Philippines Human Rights Commission, In Re: National Inquiry on the Impact of Climate Change on the Human Rights of the Filipino People and the Responsibility therefor, if any, of the ‘Carbon Majors’, case nr. CHR-NI-2016-0001, Report of 6 May 2022.

Further information:
The full text of the petition is available here.

The report of 6 May 2022 is available here.

A blogpost on the importance of the report by Annalisa Savaresi and Margaretha Wewerinke-Singh is available on the GNHRE blog.

For additional resources provided by the Commission, such as transcripts of hearings and evidence submitted, click here.

Categories
Elderly Emissions reductions/mitigation European Convention on Human Rights European Court of Human Rights Fair trial Gender / women-led Keywords Margin of appreciation Paris Agreement Private and family life Right to life Switzerland Victim status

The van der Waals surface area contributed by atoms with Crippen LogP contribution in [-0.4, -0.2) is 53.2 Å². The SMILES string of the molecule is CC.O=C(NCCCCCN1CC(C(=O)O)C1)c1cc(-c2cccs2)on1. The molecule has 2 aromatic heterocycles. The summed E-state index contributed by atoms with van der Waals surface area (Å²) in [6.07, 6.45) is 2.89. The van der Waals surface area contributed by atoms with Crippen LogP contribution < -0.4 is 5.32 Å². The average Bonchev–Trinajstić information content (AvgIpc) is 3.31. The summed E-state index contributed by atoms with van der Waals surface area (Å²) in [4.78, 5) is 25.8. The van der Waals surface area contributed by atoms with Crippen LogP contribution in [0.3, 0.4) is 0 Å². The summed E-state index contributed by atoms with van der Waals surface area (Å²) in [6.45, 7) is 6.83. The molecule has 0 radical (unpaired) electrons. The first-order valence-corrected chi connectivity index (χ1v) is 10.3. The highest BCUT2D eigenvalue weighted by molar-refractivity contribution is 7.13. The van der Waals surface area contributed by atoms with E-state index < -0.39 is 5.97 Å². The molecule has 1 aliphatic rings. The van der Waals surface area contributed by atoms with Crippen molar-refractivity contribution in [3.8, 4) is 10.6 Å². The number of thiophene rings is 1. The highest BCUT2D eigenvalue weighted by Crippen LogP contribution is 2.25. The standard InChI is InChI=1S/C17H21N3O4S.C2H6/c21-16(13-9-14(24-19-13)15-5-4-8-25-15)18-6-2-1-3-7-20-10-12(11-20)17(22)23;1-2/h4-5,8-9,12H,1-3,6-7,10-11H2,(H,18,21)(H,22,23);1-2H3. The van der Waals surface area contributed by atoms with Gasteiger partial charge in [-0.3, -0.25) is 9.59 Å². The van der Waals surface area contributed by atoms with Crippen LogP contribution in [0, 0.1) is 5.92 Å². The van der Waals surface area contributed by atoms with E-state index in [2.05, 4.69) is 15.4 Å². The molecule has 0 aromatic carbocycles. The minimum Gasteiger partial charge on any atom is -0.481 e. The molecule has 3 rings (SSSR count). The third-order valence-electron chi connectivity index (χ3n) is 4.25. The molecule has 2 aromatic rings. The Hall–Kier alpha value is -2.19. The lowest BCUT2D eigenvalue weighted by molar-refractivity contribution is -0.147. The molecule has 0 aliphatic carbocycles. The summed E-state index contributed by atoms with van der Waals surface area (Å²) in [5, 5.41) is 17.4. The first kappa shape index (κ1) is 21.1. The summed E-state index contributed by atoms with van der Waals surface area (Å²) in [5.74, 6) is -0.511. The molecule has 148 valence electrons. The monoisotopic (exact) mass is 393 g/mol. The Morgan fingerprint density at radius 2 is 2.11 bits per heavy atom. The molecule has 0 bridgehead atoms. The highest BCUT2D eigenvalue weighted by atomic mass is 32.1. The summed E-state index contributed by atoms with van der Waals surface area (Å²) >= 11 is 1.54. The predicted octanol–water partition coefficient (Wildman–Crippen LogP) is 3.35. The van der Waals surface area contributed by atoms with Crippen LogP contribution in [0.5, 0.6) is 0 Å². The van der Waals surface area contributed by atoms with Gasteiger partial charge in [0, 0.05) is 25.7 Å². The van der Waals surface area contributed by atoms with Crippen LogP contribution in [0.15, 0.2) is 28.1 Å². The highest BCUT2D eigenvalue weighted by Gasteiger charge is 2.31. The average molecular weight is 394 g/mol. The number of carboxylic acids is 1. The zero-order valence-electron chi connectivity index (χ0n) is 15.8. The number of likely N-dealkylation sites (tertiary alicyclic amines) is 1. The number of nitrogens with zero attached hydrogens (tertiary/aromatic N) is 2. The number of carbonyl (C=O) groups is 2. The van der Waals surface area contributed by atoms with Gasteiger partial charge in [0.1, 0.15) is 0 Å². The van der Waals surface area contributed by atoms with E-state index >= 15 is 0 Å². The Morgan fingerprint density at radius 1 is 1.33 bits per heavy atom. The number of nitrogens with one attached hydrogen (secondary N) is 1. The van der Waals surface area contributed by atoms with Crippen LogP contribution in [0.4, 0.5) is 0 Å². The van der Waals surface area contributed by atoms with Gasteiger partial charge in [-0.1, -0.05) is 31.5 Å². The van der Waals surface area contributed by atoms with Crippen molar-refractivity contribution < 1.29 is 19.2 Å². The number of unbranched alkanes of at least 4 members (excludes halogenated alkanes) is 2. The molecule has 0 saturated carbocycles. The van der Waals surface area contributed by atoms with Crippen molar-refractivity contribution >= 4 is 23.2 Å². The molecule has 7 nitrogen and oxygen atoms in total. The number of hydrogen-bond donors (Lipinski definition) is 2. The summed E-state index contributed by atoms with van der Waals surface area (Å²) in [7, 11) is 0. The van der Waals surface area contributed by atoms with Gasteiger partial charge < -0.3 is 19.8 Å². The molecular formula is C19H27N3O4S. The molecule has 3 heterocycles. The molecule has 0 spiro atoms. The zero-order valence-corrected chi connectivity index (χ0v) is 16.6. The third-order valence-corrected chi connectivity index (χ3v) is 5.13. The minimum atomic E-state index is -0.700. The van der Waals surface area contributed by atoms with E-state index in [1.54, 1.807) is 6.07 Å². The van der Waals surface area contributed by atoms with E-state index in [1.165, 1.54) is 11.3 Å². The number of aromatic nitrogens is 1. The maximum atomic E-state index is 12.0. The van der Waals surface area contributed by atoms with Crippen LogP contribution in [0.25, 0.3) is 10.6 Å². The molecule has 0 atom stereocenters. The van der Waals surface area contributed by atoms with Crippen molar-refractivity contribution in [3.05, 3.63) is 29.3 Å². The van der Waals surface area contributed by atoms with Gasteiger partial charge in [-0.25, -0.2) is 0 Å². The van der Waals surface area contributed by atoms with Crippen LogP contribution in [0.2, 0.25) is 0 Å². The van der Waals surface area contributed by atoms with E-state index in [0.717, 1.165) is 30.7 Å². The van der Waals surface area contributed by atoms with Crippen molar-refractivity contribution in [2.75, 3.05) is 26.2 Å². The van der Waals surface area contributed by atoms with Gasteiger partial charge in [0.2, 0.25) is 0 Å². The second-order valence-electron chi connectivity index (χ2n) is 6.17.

Verein KlimaSeniorinnen et al. v. Switzerland

Summary:
In 2016, the Senior Women for Climate Protection Switzerland (German: ‘Verein KlimaSeniorinnen’), a Swiss organisation, brought proceedings concerning the alleged omissions of the Swiss federal government to adopt an adequate climate protection policy. They submitted that current domestic climate targets and measures are not sufficient to limit global warming to a safe level. This failure to prevent climate-related disasters, they argue, represents a failure to protect the enjoyment of the rights under Articles 2 and 8 ECHR (the rights to life and respect for private and family life, respectively) of the organization’s members. The applicants also invoke two procedural rights under the Convention, namely the rights in Articles 6 and 13 ECHR (right to a fair trial and right to an effective remedy, respectively).